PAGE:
Thursday 09.10.20

Adapting Museum Community Outreach During A Pandemic

By Noël Bella Merriam

When our museum closed in mid-March, we quickly pivoted to a new way of staying connected with our community and launched into a world of digital engagement that was new for us. 

There is tremendous disparity in our community when it comes to technology and wifi access, but we were fortunate to have our local school districts distribute ipads or laptops to students and they also set up wifi hotspots in school parking lots.  While this did not completely close the digital divide, it helped substantially. 

My team created bilingual video storytimes and art activities using simple materials found around the house for social media.  One of our favorites is inspired by a project from our START school partnership program, Museum in a Box.  When facilitated at the museum, this project involves students critically exploring all aspects of two galleries and then curating their own miniature museum gallery complete with lights, exit signs, and works of art – all in a box.  Our Family Programs Manager Michelle Trevino adapted this project for home use with whatever children might have around the house, and after posting it on our museum’s Facebook page, Parent magazine featured it online, found here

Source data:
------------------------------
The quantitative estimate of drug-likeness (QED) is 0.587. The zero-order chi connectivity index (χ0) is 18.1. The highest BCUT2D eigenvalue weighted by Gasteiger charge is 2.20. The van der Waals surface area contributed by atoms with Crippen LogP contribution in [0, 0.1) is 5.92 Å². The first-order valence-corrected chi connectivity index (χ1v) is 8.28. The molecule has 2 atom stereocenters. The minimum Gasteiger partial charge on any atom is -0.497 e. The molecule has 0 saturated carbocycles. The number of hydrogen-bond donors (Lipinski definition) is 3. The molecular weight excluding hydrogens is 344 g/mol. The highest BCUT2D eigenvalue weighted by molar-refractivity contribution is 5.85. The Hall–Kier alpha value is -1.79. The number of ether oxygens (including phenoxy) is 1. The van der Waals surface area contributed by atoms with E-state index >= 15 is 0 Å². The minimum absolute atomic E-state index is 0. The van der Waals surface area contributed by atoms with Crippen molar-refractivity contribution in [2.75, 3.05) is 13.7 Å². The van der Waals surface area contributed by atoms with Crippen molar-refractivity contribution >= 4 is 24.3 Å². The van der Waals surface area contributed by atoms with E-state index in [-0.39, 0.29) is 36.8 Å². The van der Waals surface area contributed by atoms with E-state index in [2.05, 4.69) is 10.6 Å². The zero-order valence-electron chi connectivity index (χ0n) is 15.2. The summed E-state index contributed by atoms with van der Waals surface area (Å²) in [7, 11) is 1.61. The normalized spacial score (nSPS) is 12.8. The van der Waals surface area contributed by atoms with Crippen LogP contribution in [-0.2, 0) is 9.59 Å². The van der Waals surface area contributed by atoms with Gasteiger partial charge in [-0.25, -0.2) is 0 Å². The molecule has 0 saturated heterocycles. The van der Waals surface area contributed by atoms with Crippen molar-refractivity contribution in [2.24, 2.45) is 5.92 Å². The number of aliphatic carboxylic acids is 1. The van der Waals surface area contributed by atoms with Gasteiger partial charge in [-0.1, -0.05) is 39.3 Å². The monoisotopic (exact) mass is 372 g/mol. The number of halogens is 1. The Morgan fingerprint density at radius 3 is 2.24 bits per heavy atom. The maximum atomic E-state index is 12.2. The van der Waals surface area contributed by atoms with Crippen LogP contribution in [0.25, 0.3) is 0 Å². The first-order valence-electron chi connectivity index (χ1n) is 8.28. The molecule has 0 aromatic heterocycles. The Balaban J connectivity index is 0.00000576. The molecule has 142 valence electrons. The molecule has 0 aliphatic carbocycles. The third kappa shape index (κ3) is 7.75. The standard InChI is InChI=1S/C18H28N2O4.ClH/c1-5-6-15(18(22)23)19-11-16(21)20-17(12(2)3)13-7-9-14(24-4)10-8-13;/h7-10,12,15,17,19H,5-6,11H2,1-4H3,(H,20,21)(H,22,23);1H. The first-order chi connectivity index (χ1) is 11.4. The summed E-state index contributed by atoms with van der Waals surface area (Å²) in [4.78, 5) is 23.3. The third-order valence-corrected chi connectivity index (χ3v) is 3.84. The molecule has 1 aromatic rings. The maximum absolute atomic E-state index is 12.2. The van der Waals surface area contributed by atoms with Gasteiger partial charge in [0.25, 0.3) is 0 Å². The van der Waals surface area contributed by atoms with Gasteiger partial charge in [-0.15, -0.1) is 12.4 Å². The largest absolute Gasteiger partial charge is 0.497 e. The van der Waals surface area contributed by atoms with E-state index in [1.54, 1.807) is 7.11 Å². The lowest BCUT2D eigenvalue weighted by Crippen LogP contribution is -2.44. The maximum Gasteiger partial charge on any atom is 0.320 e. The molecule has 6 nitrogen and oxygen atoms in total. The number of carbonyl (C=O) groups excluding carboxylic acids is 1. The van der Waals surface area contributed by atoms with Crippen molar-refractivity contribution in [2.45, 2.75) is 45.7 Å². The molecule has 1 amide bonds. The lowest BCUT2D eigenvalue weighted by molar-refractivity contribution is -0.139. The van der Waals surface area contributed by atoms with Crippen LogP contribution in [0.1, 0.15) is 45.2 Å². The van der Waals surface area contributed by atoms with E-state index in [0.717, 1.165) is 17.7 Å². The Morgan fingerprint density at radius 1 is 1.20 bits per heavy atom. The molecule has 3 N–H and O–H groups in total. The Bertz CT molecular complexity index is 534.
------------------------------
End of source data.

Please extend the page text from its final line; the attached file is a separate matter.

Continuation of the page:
We did this quickly, but there were definitely growing pains.  My Docent Program Manager, Tripp Cardiff, volunteered to edit our videos and we quickly realized how time consuming this was.  We are also limited by the number of hi-res images we have of our collection.  While we have over 30,000 objects in our collection, we have only recently embarked on digitizing our collection as a resource.  I’m grateful to my entire team for the endless hours they devoted to developing social media content while we were closed.

We reopened our doors in late May, and scaled back social media content in order to devote time to modifying our family, educator, and school programs for the upcoming school year.  While our public programs will remain online through the end of the year, we’ve begun to explore how to reconnect with our community in safe and meaningful ways. 

Image 1 Blog Post 3Two of our teaching artists pack art kits for Haven for Hope.